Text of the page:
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Inmates at Ohio prison secretly built a networked PC from old parts

If you’ve ever seen MSNBC’s Lockup or the oft-overlooked Investigative Reports series on A&E, you’ve undoubtedly seen how enterprising prisoners often come up with ingenious ways to sneak in or build items they’re forbidden from possessing. Whether it’s creating jailhouse alcohol or fashioning deadly weapons from seemingly benign objects, I’ve long been fascinated by the resourcefulness of prisoners who manage to seemingly create something out of nothing.

In a story that has only recently been made public, two inmates locked up at the Marion Correctional Institution in Ohio set a new bar for prison ingenuity after officials discovered a functioning and networked PC hidden in the ceiling of a training room the inmates worked in. According to a report from the BBC, the inmates were able to build the PC by using old computer parts they were responsible for recycling as part of a prison work program. Ultimately, they managed to get on the prison’s network.

Upon discovering the PC, authorities found that it was filled with adult-oriented materials, hacking tutorials and how-to guides for making items like drugs and explosives. Additionally, the inmates were able to access sensitive records of other prisoners and even went so far as to file fake tax returns and create fraudulent security passes.

Interestingly enough, the makeshift PC was only discovered after the prison’s IT staff noted an excessive and suspicious amount of web activity coming from a prison contractor’s account.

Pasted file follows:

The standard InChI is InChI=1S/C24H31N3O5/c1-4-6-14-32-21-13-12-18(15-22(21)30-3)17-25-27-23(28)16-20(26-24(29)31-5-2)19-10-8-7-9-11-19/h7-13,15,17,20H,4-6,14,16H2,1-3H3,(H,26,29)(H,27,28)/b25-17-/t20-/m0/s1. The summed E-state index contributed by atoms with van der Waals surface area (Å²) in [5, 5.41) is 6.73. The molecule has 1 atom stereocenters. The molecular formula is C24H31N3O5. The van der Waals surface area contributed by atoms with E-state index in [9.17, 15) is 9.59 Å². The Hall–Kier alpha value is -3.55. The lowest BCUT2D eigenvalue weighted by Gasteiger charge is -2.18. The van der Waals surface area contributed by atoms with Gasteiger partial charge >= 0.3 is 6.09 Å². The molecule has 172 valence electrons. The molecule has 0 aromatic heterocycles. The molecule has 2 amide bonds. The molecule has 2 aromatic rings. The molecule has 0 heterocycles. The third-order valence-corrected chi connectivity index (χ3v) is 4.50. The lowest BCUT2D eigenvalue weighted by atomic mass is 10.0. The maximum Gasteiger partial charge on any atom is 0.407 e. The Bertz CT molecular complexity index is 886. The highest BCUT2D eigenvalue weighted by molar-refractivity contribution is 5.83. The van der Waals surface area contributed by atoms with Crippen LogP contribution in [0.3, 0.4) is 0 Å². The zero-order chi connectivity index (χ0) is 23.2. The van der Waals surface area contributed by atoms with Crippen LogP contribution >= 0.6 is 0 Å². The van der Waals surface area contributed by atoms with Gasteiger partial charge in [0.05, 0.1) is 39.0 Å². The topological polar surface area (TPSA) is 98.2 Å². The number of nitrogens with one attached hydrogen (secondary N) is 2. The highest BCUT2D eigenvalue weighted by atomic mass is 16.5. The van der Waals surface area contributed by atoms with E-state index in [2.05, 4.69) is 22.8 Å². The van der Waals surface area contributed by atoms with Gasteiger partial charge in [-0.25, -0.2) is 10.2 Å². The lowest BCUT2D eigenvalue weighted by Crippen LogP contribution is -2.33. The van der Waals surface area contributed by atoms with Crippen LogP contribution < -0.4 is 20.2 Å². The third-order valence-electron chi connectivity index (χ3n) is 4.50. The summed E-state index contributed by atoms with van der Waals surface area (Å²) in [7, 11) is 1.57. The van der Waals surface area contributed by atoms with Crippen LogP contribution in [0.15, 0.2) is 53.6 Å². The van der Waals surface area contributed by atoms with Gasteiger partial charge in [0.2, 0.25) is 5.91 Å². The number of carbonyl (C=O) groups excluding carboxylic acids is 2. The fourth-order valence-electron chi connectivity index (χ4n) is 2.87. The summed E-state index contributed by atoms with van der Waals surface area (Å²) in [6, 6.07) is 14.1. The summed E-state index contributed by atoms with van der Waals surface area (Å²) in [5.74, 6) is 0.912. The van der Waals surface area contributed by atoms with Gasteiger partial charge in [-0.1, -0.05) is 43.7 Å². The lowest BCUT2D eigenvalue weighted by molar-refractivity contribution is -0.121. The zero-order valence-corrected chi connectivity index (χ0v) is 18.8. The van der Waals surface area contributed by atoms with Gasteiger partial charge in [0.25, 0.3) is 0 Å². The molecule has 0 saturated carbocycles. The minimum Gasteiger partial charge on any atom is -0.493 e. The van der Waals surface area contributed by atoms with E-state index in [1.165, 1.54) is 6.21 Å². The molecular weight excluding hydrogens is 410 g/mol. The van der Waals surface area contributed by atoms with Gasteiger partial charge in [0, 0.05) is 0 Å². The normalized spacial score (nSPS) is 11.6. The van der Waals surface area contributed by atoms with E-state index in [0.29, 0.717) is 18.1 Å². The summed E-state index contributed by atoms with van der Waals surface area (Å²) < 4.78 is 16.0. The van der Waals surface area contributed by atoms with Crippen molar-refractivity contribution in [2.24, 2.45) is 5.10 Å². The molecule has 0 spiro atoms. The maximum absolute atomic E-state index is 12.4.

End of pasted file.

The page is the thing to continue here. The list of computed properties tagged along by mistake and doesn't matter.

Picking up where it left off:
On 3 July 2015, an email alert told IT staff that the daily internet threshold for a user account had been exceeded. But that account belonged to a contractor who was not scheduled to work on the day in question.

The mysterious user had tried to access certain file-sharing sites but had been blocked by the prison network’s proxy server, which denies access to certain online content. The user “then spent the next three hours straight trying to find sites that would circumvent the proxy and our policies,” an email to IT employees noted.

The unusual activity naturally led to an investigation which eventually ended at the aforementioned training room. There, investigators spotted a network cable snaking up into the ceiling, as evidenced by the photo below.

In a statement on the matter, the Ohio Department of Rehabilitation and Correction said that they “will thoroughly review the reports and take any additional steps necessary to prevent these types of things from happening again.”

Yoni Heisler has been writing about Apple and the tech industry at large for over 15 years. A life long Mac user and Apple expert, his writing has appeared in Edible Apple, Network World, MacLife, Macworld UK, and TUAW. When not analyzing the latest happenings with Apple, Yoni enjoys catching Improv shows in Chicago, playing soccer, and cultivating new TV show addictions.